Vitamin D Deficiency and Prevention
(1) Rickets: Vitamin D deficiency leads to rickets, which is usually observed in young children between the age of six months and two years. There is reduced calcification of growing bones. The disease is characterized by growth failure, bone deformity, muscular hypotonia, tetany and convulsions due to hypo-calcemia. There is an elevated concentration of alkaline phosphates in the serum. The bony deformities include curved legs, deformed pelvis, pigeon chest, Harrison’s sulcus, rickety rosary, kyphoscoliosis, etc. The milestones of development such as walking and teething are delayed.
(2) Osteomalcia: In adults, vitamin D deficiency may result in osteomalacia, which occurs mainly in women, especially during pregnancy and lactation when requirements of vitamin D are increased.
Both rickets and osteomalacia are frequently reported in India, although they do not appear to be a problem of public health importance. In the world as a whole, their prevalence has declined as a result of changes in social customs (e.g., purdah system), and the expansion of mother and children health services leading to better care and feeding of infants and children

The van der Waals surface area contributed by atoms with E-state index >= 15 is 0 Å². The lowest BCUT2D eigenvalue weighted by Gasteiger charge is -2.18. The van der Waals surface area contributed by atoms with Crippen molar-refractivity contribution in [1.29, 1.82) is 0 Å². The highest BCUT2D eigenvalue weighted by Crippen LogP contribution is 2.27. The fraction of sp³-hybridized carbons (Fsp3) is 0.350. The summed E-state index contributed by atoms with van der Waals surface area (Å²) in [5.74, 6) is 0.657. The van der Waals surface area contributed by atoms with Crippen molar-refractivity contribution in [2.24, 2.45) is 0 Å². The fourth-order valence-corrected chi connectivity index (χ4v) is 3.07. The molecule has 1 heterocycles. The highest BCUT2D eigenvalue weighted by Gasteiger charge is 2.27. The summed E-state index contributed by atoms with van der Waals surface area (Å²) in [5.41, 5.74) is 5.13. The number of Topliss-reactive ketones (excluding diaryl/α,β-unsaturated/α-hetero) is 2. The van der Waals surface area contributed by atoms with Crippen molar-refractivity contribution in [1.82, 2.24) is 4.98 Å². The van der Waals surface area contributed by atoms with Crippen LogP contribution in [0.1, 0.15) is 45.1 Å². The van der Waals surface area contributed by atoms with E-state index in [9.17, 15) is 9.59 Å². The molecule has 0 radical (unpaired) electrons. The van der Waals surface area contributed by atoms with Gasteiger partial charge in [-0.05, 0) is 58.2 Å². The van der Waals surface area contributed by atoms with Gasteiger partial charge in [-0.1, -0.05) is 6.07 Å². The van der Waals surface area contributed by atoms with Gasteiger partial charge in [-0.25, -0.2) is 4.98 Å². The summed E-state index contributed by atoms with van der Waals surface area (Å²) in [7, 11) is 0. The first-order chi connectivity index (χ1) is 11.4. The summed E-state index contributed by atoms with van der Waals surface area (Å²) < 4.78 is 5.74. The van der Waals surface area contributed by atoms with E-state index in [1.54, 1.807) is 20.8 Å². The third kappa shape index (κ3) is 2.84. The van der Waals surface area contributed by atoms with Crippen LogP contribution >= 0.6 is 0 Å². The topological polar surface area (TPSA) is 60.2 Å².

(3). In the developing countries today, rickets as a menace to child health is overshadowed by the prevalence of protein energy malnutrition.
Prevention: Preventive measures include
(a) Educating parents to expose their children regularly to sunshine; (b) Periodic dosing (prophylaxis) of young children with vitamin D; and vitamin D fortification of foods, especially milk. Some industrialized countries still carry out the last measure. Periodic dosing and education appear to be the most practical approaches in developing countries.
Fraser urges caution concerning oral supplementation, because orally administered vitamin D appears to bypass the protective mechanism the prevent excessive 25 (OH) D 3 formation. The margin of safety with oral vitamin D between the nutrient requirement and toxic intake is narrow. The signs of vitamin d toxicity are usually related to hypercalcemia, like thirst, anorexia, polyuria and the risk of metastic calcification.
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